Somehow, Allen keeps making movies
Well, it finally happened. After literal decades of being accused, with some credibility, of being a child molester, the release of a new Woody Allen movie has become decisively irrelevant. For this, we can probably thank last year’s Allen v. Farrow from HBO, which finally put the entire Dylan Farrow story in a public enough setting that we couldn’t ignore it any more. Having lost distribution from Sony, and then Amazon, the 86-year-old director has now released his second film through the MPI Media Group. But Rifkin’s Festival features a surprising twist on the usual Allen formula, probably not unrelated to the aforementioned events. There’s actually a fair amount of humility.
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The titular Rifkin of Rifkin’s Festival is played by Wallace Shawn–probably his biggest role since My Dinner With Andre, even if you’re more likely to recognize him as the comic sub-villain from The Princess Bride. Rifkin is a role that has a lot more in common with that classic (My Dinner With Andre, not The Princess Bride) than the usual Woody Allen perspective character archetype. Yes, Rifkin is neurotic. But his first scene, and our overall framing device despite the moving discarding it quickly, is just him talking to a therapist. The weird part about Rifkin is that despite seemingly going over some pretty intense events at the San Sebastian Film Festival he mostly just feels…not all that bad really.
Rifkin spends nearly all of the first act sulking over how his wife Sue, played by Gina Gershon, is probably cheating on him with hot-shot director Philippe, played by Louis Garrel. But just when evidence actually starts piling up that Philippe really is trying to seduce his wife, Rifkin loses interest in that storyline entirely to instead chase after Dr. Rojas, played by Elena Anaya. Despite this interest initially seeming borderline creepy, as the plot moves on its increasingly unclear how invested Rifkin is in actually trying to have an affair with Dr. Rojas as opposed to just having pleasant conversations with her.
Rifkin isn’t lonely, he just doesn’t have anything to do. In a very subtly effective satirical swipe, Rifkin as well as nearly everyone he meets manages to avoid watching any actual movies at the San Sebastian Film Festival. Rifkin loves the European classics, but sees them as largely irrelevant to the modern film industry. He expresses disgust at people comparing Philippe to Truffaut, but isn’t willing to extend a whole lot of energy explaining why, because he knows that outside the classroom no one really wants to hear his opinions about classic films versus modern ones.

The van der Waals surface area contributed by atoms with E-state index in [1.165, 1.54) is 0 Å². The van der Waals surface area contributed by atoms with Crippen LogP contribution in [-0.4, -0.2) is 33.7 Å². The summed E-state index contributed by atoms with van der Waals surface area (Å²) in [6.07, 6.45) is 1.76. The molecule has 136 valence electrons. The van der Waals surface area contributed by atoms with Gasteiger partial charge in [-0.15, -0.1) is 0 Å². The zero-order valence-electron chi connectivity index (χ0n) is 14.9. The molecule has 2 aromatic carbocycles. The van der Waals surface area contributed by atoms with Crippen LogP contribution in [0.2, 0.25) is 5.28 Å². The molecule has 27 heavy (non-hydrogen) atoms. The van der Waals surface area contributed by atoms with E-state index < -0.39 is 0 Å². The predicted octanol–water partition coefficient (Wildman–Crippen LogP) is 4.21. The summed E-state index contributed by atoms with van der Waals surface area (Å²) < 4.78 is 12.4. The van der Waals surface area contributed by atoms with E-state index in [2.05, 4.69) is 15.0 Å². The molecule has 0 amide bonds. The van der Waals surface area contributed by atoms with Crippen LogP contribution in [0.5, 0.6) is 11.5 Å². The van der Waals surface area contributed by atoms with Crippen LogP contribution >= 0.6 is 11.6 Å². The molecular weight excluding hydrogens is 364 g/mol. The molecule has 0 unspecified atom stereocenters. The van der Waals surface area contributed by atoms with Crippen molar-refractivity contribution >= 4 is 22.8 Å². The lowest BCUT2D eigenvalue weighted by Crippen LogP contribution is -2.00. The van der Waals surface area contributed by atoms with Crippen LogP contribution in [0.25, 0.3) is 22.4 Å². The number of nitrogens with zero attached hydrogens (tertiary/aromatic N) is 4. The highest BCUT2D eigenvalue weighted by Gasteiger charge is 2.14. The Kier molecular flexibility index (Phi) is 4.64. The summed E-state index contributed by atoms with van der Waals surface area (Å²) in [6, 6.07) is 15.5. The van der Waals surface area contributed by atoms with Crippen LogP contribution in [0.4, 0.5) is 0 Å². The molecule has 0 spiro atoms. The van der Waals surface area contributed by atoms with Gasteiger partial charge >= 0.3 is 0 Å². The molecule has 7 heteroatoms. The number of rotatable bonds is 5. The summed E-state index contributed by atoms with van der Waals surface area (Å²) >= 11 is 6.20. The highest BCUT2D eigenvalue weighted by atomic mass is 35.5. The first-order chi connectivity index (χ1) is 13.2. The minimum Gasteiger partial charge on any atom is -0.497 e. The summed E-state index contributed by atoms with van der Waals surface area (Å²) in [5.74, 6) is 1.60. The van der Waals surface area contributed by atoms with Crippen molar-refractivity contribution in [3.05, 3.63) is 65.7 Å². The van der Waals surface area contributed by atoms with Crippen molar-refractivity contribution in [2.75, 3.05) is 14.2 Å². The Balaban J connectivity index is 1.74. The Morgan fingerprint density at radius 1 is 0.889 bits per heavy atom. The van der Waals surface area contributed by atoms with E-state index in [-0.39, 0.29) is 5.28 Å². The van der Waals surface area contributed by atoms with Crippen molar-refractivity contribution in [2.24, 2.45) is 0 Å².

We can still tell that Rifkin is sincerely drawn to the magnetic quality of classic film because it inhabits his dreamworld. By the end he’s literally debating with his own subconscious abstraction of Ingmar Bergman about the meaning of life and death, concluding that life is meaningless yet not empty, since he can choose to spend his life doing what he wants. Rifkin thought he could fulfill himself as a novelist, and realized this was always a dumb idea, because what he really loved was the idea of critique, and there’s nothing to be ashamed of in that.
Instead of spending his time with modern film industry people who he doesn’t even like that much, and that includes his wife, Rifkin prefers the dream world. He also prefers the company of Dr. Rojas because despite her having a very cinematic story it is, in actuality, just a messy and unpleasant failed relationship with an artist who we eventually find out isn’t even that attractive.
The insatiable sexual appetites of men have actively harmed Dr. Rojas’s life. Then we get Sue, who seems to be on the opposite end of that cycle. By the end of the movie she’s already making assumptions about Philippe that Rifkin doesn’t have the heart to contradict because he doesn’t really want her back anyway. Rifkin is surprised by his own calmness in the midst of all this, suggesting that for all his ambivalence he knows a lot more about life than he ever really appreciated.
The swipes at film festival culture are almost certainly more petty than principled. Even before Allen v. Farrow major festivals had lost interest in Woody Allen, realizing correctly that blowback from acknowledging his existence wasn’t worth his presence in the age of #MeToo. I wouldn’t hold it against anyone for refusing to watch Rifkin’s Festival for that exact reason- which is why I included more spoilers than usual here.
What makes Rifkin’s Festival worthwhile, though, is that it’s a perspective of the film industry from the ultimate insider, one who may not repent his past crimes, but who at least acknowledges that they happened, and knows that other people acknowledged that they happened too. There’s a genuine love for the cinema, yet a grounded attitude in terms of cinema’s ability to actually change anything, and even an argument that expecting it to change anything is a fool’s errand. Rifkin’s Festival is far from a polemic against the vapidity of lives that revolve entirely around film but it’s as close as to one as we’re ever likely to get from a big name director. It exceeded my expectations, if nothing else, and Wallace Shawn is genuinely great in it. A pity it took #MeToo wrecking Woody Allen’s career to finally get him another leading role.
Correction: An earlier version of this story referred to the actress Ingrid Bergman instead of the director Ingmar Bergman.